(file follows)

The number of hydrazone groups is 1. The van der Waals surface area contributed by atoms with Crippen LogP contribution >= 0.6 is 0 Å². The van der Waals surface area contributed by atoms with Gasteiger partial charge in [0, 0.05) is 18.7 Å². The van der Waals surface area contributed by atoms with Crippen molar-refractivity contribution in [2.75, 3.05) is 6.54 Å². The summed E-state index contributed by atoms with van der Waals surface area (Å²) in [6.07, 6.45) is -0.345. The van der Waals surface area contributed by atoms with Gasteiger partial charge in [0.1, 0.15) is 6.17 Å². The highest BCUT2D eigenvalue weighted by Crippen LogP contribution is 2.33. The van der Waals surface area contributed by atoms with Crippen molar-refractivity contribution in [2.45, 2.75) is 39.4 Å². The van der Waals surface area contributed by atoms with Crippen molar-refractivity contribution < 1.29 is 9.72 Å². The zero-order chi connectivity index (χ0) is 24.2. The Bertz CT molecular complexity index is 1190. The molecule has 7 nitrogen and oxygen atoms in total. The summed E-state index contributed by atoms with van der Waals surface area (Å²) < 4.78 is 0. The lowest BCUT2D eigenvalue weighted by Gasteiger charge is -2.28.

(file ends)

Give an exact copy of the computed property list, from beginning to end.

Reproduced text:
The number of hydrazone groups is 1. The van der Waals surface area contributed by atoms with Crippen LogP contribution >= 0.6 is 0 Å². The van der Waals surface area contributed by atoms with Gasteiger partial charge in [0, 0.05) is 18.7 Å². The van der Waals surface area contributed by atoms with Crippen molar-refractivity contribution in [2.75, 3.05) is 6.54 Å². The summed E-state index contributed by atoms with van der Waals surface area (Å²) in [6.07, 6.45) is -0.345. The van der Waals surface area contributed by atoms with Gasteiger partial charge in [0.1, 0.15) is 6.17 Å². The highest BCUT2D eigenvalue weighted by Crippen LogP contribution is 2.33. The van der Waals surface area contributed by atoms with Crippen molar-refractivity contribution in [2.45, 2.75) is 39.4 Å². The van der Waals surface area contributed by atoms with Crippen molar-refractivity contribution < 1.29 is 9.72 Å². The zero-order chi connectivity index (χ0) is 24.2. The Bertz CT molecular complexity index is 1190. The molecule has 7 nitrogen and oxygen atoms in total. The summed E-state index contributed by atoms with van der Waals surface area (Å²) < 4.78 is 0. The lowest BCUT2D eigenvalue weighted by Gasteiger charge is -2.28.